Rock Recipes: Christmas by Barry C. Parsons

This was the first-ever cookbook the Miramichi Reader was asked to review, and no sooner had I removed it from its protective bubble mailer when it was taken from my hands by my wife who proceeded to oooh and aah over every glossy page and delicious-looking photograph. She claimed the recipes called for ingredients she already had in the house, so they could be easily made (if she so wished). Looks like this cookbook already had her ‘seal of approval’! One of the best things about a cookbook can be recreating these meals without having to get all manner of weird ingredients to make them ‘perfect’. All some will have to do is check what is the best way when boiling frozen chicken or how they can crush garlic properly with a garlic press.

“My recipes…are simple and unfussy, using ingredients that you generally don’t have to Google to find out what they are.”

Barry C. Parsons

In Rock Recipes Christmas, Barry C. Parsons provides everything you need to prepare for the ultimate holiday season. From the perfect turkey dinner with all the trimmings to delectable cakes, cookies, breads, and desserts-there are even recipes for gift giving-Parsons offers the blueprint for a truly delicious festive season. A New Year’s menu is here too, with a mouth-watering ham and party nibbles for guests. This is old-fashioned family cooking at its very best, and every recipe is accompanied by a full-page colour photograph (taken by the author, who is also a photographer) to help with the perfect presentation.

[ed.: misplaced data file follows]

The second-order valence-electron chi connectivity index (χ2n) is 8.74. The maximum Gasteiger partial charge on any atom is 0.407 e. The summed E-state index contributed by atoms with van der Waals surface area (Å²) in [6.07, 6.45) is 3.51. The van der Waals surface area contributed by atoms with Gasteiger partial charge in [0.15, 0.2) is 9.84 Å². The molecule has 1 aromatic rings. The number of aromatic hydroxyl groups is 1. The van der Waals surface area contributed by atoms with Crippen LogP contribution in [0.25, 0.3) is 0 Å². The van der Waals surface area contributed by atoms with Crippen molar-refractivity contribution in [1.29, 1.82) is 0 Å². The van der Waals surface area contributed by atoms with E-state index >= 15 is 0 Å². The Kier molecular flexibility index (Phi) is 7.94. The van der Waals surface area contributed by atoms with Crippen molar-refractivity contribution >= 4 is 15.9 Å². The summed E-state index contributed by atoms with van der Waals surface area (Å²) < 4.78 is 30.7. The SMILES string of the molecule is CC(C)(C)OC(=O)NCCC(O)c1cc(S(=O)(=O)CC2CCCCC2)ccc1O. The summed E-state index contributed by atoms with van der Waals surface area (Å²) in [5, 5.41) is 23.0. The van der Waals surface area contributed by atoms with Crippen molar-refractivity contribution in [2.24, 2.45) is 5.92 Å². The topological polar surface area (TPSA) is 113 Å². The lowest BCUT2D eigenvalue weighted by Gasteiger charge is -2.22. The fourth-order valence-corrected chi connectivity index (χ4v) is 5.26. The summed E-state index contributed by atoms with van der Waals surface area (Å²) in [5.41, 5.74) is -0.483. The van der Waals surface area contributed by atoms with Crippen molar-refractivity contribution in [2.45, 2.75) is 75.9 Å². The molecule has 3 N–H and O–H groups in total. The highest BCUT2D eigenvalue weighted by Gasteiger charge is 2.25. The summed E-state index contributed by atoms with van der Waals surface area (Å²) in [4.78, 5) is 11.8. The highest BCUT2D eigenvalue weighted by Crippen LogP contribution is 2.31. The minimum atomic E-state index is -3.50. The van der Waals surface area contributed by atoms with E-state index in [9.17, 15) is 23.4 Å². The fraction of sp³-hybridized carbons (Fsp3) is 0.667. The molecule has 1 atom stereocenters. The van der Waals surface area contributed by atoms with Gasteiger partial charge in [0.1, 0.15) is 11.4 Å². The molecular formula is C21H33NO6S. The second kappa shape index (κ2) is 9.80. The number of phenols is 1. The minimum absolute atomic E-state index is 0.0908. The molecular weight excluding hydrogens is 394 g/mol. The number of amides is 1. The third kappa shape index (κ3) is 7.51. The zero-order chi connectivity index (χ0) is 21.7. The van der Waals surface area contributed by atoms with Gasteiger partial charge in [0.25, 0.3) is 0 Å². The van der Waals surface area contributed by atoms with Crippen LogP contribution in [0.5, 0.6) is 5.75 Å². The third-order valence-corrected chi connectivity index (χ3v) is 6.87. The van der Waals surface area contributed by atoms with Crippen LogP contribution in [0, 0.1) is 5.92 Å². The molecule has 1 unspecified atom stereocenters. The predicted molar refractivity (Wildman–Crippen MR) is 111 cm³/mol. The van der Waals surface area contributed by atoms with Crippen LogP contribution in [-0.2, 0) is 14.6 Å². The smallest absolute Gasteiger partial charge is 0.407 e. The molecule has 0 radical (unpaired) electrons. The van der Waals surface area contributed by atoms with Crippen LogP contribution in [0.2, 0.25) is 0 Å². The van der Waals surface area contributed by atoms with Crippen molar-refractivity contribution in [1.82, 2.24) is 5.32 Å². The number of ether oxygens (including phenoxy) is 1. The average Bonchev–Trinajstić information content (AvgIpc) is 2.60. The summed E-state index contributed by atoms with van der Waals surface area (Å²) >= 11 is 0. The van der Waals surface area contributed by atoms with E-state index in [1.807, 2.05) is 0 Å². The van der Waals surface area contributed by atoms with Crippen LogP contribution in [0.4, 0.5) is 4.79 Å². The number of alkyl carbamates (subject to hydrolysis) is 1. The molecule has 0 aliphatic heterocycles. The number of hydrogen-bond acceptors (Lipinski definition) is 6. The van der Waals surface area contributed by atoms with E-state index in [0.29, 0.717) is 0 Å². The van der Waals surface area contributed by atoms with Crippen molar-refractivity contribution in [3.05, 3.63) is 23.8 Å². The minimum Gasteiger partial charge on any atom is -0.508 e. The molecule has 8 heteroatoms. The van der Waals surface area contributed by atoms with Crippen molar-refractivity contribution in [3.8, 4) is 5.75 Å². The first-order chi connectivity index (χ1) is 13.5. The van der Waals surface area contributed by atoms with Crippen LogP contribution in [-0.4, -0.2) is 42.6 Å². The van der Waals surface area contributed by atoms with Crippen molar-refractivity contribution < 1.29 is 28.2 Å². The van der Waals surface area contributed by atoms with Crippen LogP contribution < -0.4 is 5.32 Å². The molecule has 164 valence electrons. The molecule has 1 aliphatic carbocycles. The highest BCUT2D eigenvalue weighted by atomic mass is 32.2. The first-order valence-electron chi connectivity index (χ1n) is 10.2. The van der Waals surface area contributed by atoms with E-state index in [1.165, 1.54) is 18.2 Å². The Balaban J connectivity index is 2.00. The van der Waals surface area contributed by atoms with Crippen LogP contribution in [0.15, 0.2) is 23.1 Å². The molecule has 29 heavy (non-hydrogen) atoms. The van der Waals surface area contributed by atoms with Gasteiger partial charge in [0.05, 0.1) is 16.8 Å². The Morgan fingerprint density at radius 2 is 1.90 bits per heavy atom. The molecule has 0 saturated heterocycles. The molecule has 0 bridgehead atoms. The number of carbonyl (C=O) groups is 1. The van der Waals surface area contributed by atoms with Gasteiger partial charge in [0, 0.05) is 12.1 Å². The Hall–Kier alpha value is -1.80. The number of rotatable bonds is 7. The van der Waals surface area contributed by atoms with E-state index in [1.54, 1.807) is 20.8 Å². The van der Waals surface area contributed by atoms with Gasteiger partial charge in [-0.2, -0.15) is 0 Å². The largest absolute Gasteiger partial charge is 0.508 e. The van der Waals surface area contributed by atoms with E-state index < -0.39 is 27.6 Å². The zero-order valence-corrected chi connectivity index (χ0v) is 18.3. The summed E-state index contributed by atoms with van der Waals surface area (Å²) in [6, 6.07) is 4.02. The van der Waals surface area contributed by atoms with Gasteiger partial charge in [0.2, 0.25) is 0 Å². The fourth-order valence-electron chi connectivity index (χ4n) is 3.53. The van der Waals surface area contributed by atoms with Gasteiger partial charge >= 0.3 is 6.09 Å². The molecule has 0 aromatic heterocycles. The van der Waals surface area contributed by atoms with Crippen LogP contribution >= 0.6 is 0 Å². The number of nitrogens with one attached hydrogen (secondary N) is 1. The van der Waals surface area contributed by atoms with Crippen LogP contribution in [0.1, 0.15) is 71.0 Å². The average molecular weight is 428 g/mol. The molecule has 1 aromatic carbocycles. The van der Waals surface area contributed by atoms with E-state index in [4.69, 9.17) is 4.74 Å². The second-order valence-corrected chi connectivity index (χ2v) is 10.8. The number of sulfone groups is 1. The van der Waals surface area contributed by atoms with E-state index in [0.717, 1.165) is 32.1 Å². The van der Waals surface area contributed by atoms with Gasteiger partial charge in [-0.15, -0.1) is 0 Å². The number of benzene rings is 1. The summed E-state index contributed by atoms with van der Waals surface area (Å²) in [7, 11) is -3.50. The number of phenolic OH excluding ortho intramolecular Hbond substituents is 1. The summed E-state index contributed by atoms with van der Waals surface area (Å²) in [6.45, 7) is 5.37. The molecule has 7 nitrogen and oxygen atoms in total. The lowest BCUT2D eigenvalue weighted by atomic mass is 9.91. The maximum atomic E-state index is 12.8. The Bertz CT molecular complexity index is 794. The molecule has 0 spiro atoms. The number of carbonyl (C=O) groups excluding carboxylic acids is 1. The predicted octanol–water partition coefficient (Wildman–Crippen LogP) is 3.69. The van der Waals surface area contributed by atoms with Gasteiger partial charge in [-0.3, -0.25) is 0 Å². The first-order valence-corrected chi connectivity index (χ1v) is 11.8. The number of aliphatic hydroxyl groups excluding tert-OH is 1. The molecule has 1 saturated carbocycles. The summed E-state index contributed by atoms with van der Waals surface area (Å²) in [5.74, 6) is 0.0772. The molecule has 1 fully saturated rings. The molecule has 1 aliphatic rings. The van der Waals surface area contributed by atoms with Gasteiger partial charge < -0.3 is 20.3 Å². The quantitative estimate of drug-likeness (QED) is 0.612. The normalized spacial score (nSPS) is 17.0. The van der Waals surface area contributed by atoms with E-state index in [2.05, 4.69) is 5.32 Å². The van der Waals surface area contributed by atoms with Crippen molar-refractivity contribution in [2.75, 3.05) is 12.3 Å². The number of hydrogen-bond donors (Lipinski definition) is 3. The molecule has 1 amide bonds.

A New Year’s menu is here too. This is old-fashioned family cooking at its very best, and every recipe is accompanied by a full-page colour photograph to help with the perfect presentation. Rock Recipes Christmas serves as an ideal gift, and it’s handy to have all year ’round, too!

A Rock Recipe Sampler

Here’s a few of the beautiful images from the book, courtesy of the author. These should get your mouth watering!

Meet Author and Cook, Barry C. Parsons

Barry was able to step away from the stove for a few moments to answer some questions for the Miramichi Reader, for which I am grateful.

Can you recall your first cooking experience, or when you knew that cooking was “your thing” so to speak?